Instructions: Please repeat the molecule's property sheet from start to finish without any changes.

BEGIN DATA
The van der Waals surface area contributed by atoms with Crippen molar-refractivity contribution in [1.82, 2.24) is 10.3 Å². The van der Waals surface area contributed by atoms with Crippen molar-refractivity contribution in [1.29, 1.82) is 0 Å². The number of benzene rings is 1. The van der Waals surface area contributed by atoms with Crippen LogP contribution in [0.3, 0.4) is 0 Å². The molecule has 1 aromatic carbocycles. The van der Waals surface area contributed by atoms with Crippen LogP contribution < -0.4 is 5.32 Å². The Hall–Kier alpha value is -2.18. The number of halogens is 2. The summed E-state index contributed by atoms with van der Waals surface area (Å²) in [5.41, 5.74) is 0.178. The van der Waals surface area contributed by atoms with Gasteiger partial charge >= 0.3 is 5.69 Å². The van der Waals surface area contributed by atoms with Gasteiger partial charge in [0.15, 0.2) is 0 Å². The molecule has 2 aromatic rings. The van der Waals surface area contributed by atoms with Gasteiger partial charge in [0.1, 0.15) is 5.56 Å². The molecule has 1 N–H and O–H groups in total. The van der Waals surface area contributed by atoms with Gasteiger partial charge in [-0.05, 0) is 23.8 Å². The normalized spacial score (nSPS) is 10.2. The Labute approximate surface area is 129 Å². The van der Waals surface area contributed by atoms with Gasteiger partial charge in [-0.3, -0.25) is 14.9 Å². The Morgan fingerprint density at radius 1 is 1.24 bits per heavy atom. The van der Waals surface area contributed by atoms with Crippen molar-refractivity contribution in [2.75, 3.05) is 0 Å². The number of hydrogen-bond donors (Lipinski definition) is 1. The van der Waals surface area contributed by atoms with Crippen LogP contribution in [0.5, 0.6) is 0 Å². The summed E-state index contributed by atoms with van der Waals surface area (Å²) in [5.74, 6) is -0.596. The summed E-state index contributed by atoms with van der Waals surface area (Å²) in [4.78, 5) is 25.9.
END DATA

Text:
The van der Waals surface area contributed by atoms with Crippen molar-refractivity contribution in [1.82, 2.24) is 10.3 Å². The van der Waals surface area contributed by atoms with Crippen molar-refractivity contribution in [1.29, 1.82) is 0 Å². The number of benzene rings is 1. The van der Waals surface area contributed by atoms with Crippen LogP contribution in [0.3, 0.4) is 0 Å². The molecule has 1 aromatic carbocycles. The van der Waals surface area contributed by atoms with Crippen LogP contribution < -0.4 is 5.32 Å². The Hall–Kier alpha value is -2.18. The number of halogens is 2. The summed E-state index contributed by atoms with van der Waals surface area (Å²) in [5.41, 5.74) is 0.178. The van der Waals surface area contributed by atoms with Gasteiger partial charge >= 0.3 is 5.69 Å². The van der Waals surface area contributed by atoms with Gasteiger partial charge in [0.15, 0.2) is 0 Å². The molecule has 2 aromatic rings. The van der Waals surface area contributed by atoms with Gasteiger partial charge in [0.1, 0.15) is 5.56 Å². The molecule has 1 N–H and O–H groups in total. The van der Waals surface area contributed by atoms with Gasteiger partial charge in [-0.05, 0) is 23.8 Å². The normalized spacial score (nSPS) is 10.2. The Labute approximate surface area is 129 Å². The van der Waals surface area contributed by atoms with Gasteiger partial charge in [-0.3, -0.25) is 14.9 Å². The Morgan fingerprint density at radius 1 is 1.24 bits per heavy atom. The van der Waals surface area contributed by atoms with Crippen molar-refractivity contribution in [2.75, 3.05) is 0 Å². The number of hydrogen-bond donors (Lipinski definition) is 1. The van der Waals surface area contributed by atoms with Crippen LogP contribution in [0.5, 0.6) is 0 Å². The summed E-state index contributed by atoms with van der Waals surface area (Å²) in [5.74, 6) is -0.596. The summed E-state index contributed by atoms with van der Waals surface area (Å²) in [4.78, 5) is 25.9.